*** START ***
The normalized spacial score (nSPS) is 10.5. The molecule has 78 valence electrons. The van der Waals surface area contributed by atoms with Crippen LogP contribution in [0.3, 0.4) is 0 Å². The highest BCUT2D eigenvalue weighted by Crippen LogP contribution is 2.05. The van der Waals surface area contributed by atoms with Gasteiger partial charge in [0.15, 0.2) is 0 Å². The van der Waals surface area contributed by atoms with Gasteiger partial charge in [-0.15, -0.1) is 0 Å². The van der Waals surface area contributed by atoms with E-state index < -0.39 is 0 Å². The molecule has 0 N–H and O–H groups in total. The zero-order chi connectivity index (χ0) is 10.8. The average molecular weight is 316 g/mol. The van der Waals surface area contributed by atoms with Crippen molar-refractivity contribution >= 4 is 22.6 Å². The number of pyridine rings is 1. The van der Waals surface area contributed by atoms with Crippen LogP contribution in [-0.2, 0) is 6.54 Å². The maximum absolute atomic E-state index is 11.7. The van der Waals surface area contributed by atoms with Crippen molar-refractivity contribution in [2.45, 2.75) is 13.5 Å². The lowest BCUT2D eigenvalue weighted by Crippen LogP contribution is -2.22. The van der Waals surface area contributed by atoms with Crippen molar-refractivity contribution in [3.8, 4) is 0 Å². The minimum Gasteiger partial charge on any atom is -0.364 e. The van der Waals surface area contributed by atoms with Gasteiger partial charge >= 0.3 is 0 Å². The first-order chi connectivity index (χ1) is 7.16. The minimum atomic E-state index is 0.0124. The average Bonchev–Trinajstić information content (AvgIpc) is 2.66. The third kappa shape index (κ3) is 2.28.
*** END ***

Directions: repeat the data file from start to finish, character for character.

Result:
The normalized spacial score (nSPS) is 10.5. The molecule has 78 valence electrons. The van der Waals surface area contributed by atoms with Crippen LogP contribution in [0.3, 0.4) is 0 Å². The highest BCUT2D eigenvalue weighted by Crippen LogP contribution is 2.05. The van der Waals surface area contributed by atoms with Gasteiger partial charge in [0.15, 0.2) is 0 Å². The van der Waals surface area contributed by atoms with Gasteiger partial charge in [-0.15, -0.1) is 0 Å². The van der Waals surface area contributed by atoms with E-state index < -0.39 is 0 Å². The molecule has 0 N–H and O–H groups in total. The zero-order chi connectivity index (χ0) is 10.8. The average molecular weight is 316 g/mol. The van der Waals surface area contributed by atoms with Crippen molar-refractivity contribution >= 4 is 22.6 Å². The number of pyridine rings is 1. The van der Waals surface area contributed by atoms with Crippen LogP contribution in [-0.2, 0) is 6.54 Å². The maximum absolute atomic E-state index is 11.7. The van der Waals surface area contributed by atoms with Crippen molar-refractivity contribution in [2.45, 2.75) is 13.5 Å². The lowest BCUT2D eigenvalue weighted by Crippen LogP contribution is -2.22. The van der Waals surface area contributed by atoms with Crippen molar-refractivity contribution in [3.8, 4) is 0 Å². The minimum Gasteiger partial charge on any atom is -0.364 e. The van der Waals surface area contributed by atoms with Gasteiger partial charge >= 0.3 is 0 Å². The first-order chi connectivity index (χ1) is 7.16. The minimum atomic E-state index is 0.0124. The average Bonchev–Trinajstić information content (AvgIpc) is 2.66. The third kappa shape index (κ3) is 2.28.